Googling. That convenient thing we do when we want to know something, quick. But this tool that we use with ease has changed human thought and behavior. A historian-by-training, I present to you not only what has happened but try to answer how and why. We explore theories and philosophies of the machine and of the human.

Allison Huang '21

Tuesday 9/15/20, 8:30pm ET: Social uwu

Play games and get to know us!

Sunday 9/13/20: Kickoff / Open House :3

A warm welcome to INTERFACE, accompanied by a mini-presentation on surveillance tools by Sabrina Reguyal '22

Tuesday 8/25/20: Health data sharing in the US: what we know (or, what the government doesn't) ಠ_ಠ

Health data has long been recognized as one of the most sensitive -- and thus best-protected -- categories of personal data. Recently, it's also become clear that the health industry is a lucrative new arena for technology companies, all of whom stand to benefit from access to protected health data in order to improve their processing or to train their models. You might hope that federal and state governments have oversight mechanisms in place to understand how and how frequently health data is shared with private companies. Boy do I have a (research-project-based, FOIA-enabled) story for you!

Maia Hamin '20

Tuesday 8/11/20: The Digital Divide

What factors lead to the divide in broadband access in the US? What are the issues in measuring this divide and creating policies to correct it? Join our discussion with Oliver Hsu '20 and David Major '20 whose theses studied the rural/urban broadband divide and ISP misreporting of coverage.

A Conversation w/ David Major '20, Oliver Hsu '19

Tuesday 7/28/20: Regulation vs Electronification in Finance

Over the past few decades, financial markets have transitioned from being a bunch of humans shouting at each other in exciting places like Manhattan to being a bunch of computers quietly calculating trades in unexciting places like New Jersey. But, like so many laws, the laws which govern financial markets are rarely updated, and lag behind the technology used. I'll explore the challenges faced by engineers in finance as innovation comes up against laws which were not written with modern technology in mind.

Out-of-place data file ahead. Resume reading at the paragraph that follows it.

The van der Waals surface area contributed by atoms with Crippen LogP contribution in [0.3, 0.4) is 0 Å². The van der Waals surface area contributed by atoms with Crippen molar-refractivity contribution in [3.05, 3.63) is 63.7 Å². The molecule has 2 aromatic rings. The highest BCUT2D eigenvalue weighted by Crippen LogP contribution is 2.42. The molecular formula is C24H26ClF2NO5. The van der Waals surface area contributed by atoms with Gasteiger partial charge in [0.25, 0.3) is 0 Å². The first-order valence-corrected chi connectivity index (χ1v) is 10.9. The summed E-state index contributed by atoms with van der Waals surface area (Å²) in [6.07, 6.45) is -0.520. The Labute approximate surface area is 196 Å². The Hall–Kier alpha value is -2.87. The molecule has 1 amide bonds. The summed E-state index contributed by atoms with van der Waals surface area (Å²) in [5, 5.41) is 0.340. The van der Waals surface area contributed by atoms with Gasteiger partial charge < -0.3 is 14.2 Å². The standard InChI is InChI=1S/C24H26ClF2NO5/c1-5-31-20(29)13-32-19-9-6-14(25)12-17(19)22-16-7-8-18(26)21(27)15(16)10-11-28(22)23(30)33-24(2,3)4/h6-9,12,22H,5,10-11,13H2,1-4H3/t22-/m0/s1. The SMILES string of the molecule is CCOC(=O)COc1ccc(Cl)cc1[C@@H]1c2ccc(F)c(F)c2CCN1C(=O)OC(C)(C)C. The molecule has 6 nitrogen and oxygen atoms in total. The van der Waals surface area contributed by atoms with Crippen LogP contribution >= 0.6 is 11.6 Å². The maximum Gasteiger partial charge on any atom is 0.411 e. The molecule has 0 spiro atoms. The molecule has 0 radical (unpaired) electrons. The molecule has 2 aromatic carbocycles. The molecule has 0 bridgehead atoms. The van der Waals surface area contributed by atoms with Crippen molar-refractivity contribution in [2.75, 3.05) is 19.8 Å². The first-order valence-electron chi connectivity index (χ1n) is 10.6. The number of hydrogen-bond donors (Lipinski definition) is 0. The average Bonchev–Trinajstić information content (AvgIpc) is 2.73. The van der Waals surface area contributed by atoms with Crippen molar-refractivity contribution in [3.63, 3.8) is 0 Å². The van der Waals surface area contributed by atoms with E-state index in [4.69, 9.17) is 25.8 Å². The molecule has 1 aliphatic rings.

Andrew Wonnacott '19, Old Mission Capital

Tuesday 7/14/20: A Quick Visit to the Wireless World with Software Defined Radio

From satellites and commercial airplanes to restaurant pagers and proxes- they all rely on the same means of communication: radio frequencies. We will use Software Defined Radios to decipher these signals and investigate how private and secure they can be. What can we say about the integrity of our own data permeating through wireless space and is it possible to thwart eavesdropping?

Vinicius Wagner '21

Tuesday 6/30/20: Drugs & the Internet: From Counterculture to Modern Computing

What did "turn on, tune in, drop out", the Grateful Dead, and hippie communes have to do with the digital revolution? How was the development of modern computing shaped by the counterculture of the "psychedelic 60s"? How do other manifestations of counterculture continue to shape the internet?

Ahmed Farah '22, Betsy Pu '22

Tuesday 6/16/20: When Weapons are Speech

What is the state of the art of 3D printed firearms, and what is at stake Constitutionally? How will printed arms change the balance of power between centralization and decentralization?

Robert Liu '20

Tuesday 6/2/20: The Internet, Intelligence Agencies, and Neo-Fascism

Join us for a discussion on the new faces of fascism, what American and German intelligence agencies are not doing about them, and the related issues of racism in police forces and the justification for mass surveillance.

Sabrina Reguyal '22

Monday 5/18/20: End-of-Year Celebration